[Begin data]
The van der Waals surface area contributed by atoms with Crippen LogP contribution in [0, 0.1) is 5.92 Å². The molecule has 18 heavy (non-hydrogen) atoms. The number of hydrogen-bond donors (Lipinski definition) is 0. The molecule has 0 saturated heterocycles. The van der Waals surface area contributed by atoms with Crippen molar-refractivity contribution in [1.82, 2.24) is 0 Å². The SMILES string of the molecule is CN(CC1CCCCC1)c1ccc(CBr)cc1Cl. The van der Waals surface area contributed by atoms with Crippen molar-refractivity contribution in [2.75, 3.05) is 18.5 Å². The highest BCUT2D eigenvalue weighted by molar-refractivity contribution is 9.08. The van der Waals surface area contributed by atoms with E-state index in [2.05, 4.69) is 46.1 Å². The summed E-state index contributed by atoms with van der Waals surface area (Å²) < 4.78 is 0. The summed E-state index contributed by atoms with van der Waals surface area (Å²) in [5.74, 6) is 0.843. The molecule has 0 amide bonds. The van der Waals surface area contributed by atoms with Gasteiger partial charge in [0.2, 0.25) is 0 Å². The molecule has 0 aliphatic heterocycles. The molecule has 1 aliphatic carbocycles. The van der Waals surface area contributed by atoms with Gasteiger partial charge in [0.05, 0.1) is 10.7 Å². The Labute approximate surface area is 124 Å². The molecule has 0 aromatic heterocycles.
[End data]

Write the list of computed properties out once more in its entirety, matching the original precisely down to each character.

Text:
The van der Waals surface area contributed by atoms with Crippen LogP contribution in [0, 0.1) is 5.92 Å². The molecule has 18 heavy (non-hydrogen) atoms. The number of hydrogen-bond donors (Lipinski definition) is 0. The molecule has 0 saturated heterocycles. The van der Waals surface area contributed by atoms with Crippen molar-refractivity contribution in [1.82, 2.24) is 0 Å². The SMILES string of the molecule is CN(CC1CCCCC1)c1ccc(CBr)cc1Cl. The van der Waals surface area contributed by atoms with Crippen molar-refractivity contribution in [2.75, 3.05) is 18.5 Å². The highest BCUT2D eigenvalue weighted by molar-refractivity contribution is 9.08. The van der Waals surface area contributed by atoms with E-state index in [2.05, 4.69) is 46.1 Å². The summed E-state index contributed by atoms with van der Waals surface area (Å²) < 4.78 is 0. The summed E-state index contributed by atoms with van der Waals surface area (Å²) in [5.74, 6) is 0.843. The molecule has 0 amide bonds. The van der Waals surface area contributed by atoms with Gasteiger partial charge in [0.2, 0.25) is 0 Å². The molecule has 0 aliphatic heterocycles. The molecule has 1 aliphatic carbocycles. The van der Waals surface area contributed by atoms with Gasteiger partial charge in [0.05, 0.1) is 10.7 Å². The Labute approximate surface area is 124 Å². The molecule has 0 aromatic heterocycles.